Sr. Rose Mack, SSSF: A Life of Extraordinary Surprises

In her 85th year of consecrated life, School Sister of St. Francis Rose Mack exudes youthful energy and has an erect posture as she strides down the long corridors of St. Joseph Center at age 101!

Rose grew up with five brothers and two sisters in Saskatchewan, Canada. Life was simple then: no TV, smart phones or social media. She recalls, “We had a lot of fun playing outdoors. Most of the games we played we made up ourselves. We also had chores to do every day. My job was to take care of the chickens and collect the eggs.”

When Rose was six years old, her mother died. She lived with her uncle until she got to the fourth grade, when she moved to Dane, Wisconsin, to live with her aunt. Rose attended St. Michael Catholic School, and she says that “once I met Sister Zita, I was sure I wanted to become a School Sister of St. Francis. She showed such a caring attitude toward us, and I wanted to do the same. I always thought about being a sister because my aunt had a sister in religious life and my uncle, who had two sisters in the convent, often said to me, ‘Someday you’ll be a sister.’”

Rose remembers that the summer of 1932, when she entered the community, was very hot. “To escape the heat, we aspirants were fixated on one of the German-speaking sisters who made homemade ice cream,” she said. “Because I could speak German, I was chosen to be the spokesperson for the group, so I asked sister if we could have an ice cream treat. She happily complied!”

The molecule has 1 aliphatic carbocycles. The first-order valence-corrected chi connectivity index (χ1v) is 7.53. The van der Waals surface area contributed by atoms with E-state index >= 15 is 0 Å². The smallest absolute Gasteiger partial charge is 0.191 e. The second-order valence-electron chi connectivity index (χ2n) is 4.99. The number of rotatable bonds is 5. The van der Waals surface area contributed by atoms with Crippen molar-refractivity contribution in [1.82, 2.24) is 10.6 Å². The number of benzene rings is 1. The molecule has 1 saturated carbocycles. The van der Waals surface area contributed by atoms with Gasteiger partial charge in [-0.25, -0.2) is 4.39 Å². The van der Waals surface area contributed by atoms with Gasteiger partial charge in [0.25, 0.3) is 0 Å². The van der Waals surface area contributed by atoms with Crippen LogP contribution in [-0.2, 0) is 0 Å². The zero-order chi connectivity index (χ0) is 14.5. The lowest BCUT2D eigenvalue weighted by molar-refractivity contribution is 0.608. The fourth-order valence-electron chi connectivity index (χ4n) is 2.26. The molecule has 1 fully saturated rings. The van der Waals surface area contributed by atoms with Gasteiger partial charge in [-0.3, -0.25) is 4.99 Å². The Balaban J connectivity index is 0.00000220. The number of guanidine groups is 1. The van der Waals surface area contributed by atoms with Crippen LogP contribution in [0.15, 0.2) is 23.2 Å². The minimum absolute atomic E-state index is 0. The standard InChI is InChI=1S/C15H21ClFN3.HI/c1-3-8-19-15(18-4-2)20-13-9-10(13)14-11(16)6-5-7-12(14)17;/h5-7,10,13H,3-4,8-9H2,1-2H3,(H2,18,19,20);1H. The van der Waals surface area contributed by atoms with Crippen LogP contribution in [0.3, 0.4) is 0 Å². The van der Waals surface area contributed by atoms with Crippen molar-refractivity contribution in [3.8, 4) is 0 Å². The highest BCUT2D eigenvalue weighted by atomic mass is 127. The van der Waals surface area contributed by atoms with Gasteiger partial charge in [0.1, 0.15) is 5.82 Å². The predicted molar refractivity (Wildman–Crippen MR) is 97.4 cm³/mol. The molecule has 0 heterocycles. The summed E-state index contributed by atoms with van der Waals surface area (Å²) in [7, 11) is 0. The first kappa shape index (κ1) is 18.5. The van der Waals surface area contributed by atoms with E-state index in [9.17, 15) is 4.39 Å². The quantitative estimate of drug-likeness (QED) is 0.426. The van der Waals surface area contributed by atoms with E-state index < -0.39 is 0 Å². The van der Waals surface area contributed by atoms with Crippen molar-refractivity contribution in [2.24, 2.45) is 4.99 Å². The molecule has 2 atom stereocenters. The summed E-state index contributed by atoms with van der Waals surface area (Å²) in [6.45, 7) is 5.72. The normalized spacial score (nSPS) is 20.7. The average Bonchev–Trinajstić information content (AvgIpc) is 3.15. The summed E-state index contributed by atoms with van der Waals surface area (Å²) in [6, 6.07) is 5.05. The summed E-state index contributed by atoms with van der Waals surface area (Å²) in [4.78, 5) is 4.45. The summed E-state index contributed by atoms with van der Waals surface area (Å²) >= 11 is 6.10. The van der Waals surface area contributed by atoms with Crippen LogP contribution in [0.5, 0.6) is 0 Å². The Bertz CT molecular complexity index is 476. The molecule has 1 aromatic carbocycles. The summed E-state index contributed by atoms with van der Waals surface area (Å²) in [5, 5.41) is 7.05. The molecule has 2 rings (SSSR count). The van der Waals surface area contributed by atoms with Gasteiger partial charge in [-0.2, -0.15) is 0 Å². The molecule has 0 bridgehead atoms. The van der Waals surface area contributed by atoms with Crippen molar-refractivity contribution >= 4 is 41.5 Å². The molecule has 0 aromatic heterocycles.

From the time she entered the convent, Rose wanted to be a nurse. “But during my first year as a novice, Mother Corona spoke about the need for homemakers,” she recalls. “Several of us were assigned to begin our ministry as homemakers during our novitiate. I was missioned at St. Martin Convent in Chicago where we had 18 sisters, and I had no idea how to cook for 18 people! Things improved after a second housekeeper was assigned.”

Sister Rose continued to serve as a homemaker for 33 years. Her happiest years as such were at St. Joseph Convent in Wilmette, Illinois, where Sister Mirabella served as superior. She remembers Sister Mirabella as a fun-loving, spirited individual who liked to celebrate holidays in high style, like having the sisters dress up for Halloween parties.

During her ministry at Wilmette, the government authorities discovered that Rose had never applied for U.S. Citizenship. Because she had lived in the United States as a Canadian citizen for so many years, the community had to pay a $500 bond (which was later forgiven).

In the early 1970s, Rose finally got her wish to transition into health care. She attended Broadmoor Academy in Chicago, where she received her certification as a nurse’s aide and as a home care and hospice care worker. Although the work was hard, she was happy to finally get into the nursing field. “My favorite part of the job was caring for small children,” she said. “I really enjoyed holding the babies and rocking them to sleep.”